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Simple Definitions

The most important electronics terms, demystified in one place.


Our Take

Voltage is the measure of electromotive force across an object, basically telling us how much the electrons want to move from one point to another. Due to this, you don’t measure voltage *through* an object, you measure *across* an object, because you measure how much desire there is for the electrons to get from one side across to the other side.

There is also a longstanding debate on whether or not it’s voltage or current that is dangerous and we’re taking the stance of it’s both. It’s the current that kills but you can’t have current without voltage. But depending on the circumstances, a high voltage can be very safe while at other times, if there is low resistance, it is very dangerous. That’s why it’s complicated and that’s why people refuse to agree on things.

Book Definition

Potential difference - the energy required to move a unit charge through an element, measured in volts.

Fundamentals of Electric Circuits, 5th Edition by Charles K. Alexander and Matthew N. O. Sadiku

Ability of electric charge to do work in moving another charge. Measured in volt units.

Grob’s Basic Electronics, 11th Edition by Mitchel E. Schultz


Voltage, electric potential difference, electric pressure or electric tension is the difference in electric potential between two points. The difference in electric potential between two points (i.e., voltage) in a static electric field is defined as the work needed per unit of charge to move a test charge between the two points. In the International System of Units, the derived unit for voltage is named volt.[1] In SI units, work per unit charge is expressed as joules per coulomb, where 1 volt = 1 joule (of work) per 1 coulomb (of charge). The official SI definition for volt uses power and current, where 1 volt = 1 watt (of power) per 1 ampere (of current).[1] This definition is equivalent to the more commonly used 'joules per coulomb'. Voltage or electric potential difference is denoted symbolically by ∆V, but more often simply as V, for instance in the context of Ohm's or Kirchhoff's circuit laws.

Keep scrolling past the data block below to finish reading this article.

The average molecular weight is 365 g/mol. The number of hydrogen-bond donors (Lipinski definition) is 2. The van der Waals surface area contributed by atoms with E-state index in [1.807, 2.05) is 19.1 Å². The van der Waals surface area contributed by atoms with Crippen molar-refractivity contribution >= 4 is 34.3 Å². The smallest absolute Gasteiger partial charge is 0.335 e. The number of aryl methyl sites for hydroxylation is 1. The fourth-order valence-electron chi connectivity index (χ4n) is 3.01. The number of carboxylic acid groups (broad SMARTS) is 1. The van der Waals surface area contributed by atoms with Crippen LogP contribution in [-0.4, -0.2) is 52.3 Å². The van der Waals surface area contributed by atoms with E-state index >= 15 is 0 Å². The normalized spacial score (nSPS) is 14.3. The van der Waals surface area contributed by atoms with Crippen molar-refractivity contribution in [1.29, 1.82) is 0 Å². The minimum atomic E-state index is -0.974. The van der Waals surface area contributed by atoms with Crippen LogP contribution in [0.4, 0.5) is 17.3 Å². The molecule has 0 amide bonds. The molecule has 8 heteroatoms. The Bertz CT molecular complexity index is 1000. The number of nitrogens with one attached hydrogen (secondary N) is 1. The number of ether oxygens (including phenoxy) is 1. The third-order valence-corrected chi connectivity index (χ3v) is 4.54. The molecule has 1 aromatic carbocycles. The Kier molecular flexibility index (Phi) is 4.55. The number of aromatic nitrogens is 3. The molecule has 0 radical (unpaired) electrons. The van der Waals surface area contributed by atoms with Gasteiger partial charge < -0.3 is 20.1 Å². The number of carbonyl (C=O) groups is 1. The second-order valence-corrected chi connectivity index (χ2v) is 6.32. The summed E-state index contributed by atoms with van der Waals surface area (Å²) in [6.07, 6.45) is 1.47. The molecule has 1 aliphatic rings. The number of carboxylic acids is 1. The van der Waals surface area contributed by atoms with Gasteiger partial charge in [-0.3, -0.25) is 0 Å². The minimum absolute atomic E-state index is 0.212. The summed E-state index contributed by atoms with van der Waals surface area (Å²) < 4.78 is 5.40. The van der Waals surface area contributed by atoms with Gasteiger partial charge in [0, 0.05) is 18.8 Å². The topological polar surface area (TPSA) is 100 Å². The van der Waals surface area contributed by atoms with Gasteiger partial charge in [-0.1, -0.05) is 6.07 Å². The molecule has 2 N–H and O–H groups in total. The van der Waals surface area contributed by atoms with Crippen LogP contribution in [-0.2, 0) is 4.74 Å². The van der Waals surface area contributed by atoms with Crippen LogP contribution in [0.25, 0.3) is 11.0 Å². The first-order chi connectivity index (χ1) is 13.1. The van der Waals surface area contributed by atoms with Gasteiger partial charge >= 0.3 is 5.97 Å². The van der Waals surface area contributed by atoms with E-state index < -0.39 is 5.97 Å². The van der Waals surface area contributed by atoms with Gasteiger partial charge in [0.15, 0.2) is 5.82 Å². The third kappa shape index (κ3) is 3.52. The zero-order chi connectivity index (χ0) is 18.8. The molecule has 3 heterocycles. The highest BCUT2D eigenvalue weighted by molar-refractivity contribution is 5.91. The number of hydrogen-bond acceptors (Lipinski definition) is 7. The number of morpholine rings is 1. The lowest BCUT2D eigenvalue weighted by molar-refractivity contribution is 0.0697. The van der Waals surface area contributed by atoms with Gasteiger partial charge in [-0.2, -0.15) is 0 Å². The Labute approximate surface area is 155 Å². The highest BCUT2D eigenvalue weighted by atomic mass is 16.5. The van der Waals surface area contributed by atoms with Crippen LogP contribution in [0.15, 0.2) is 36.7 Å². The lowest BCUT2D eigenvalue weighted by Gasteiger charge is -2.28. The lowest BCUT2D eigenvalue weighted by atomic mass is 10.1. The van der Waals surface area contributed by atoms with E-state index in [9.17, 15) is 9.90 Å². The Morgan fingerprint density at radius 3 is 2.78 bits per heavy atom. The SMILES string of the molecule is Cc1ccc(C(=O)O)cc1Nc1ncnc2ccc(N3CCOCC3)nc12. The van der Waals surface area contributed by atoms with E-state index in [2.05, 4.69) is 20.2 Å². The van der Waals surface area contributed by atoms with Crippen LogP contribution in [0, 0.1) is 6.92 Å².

Electric potential differences between points can be caused by electric charge, by electric current through a magnetic field, by time-varying magnetic fields, or some combination of these three.[2][3] A voltmeter can be used to measure the voltage (or potential difference) between two points in a system; often a common reference potential such as the ground of the system is used as one of the points. A voltage may represent either a source of energy (electromotive force) or lost, used, or stored energy (potential drop).

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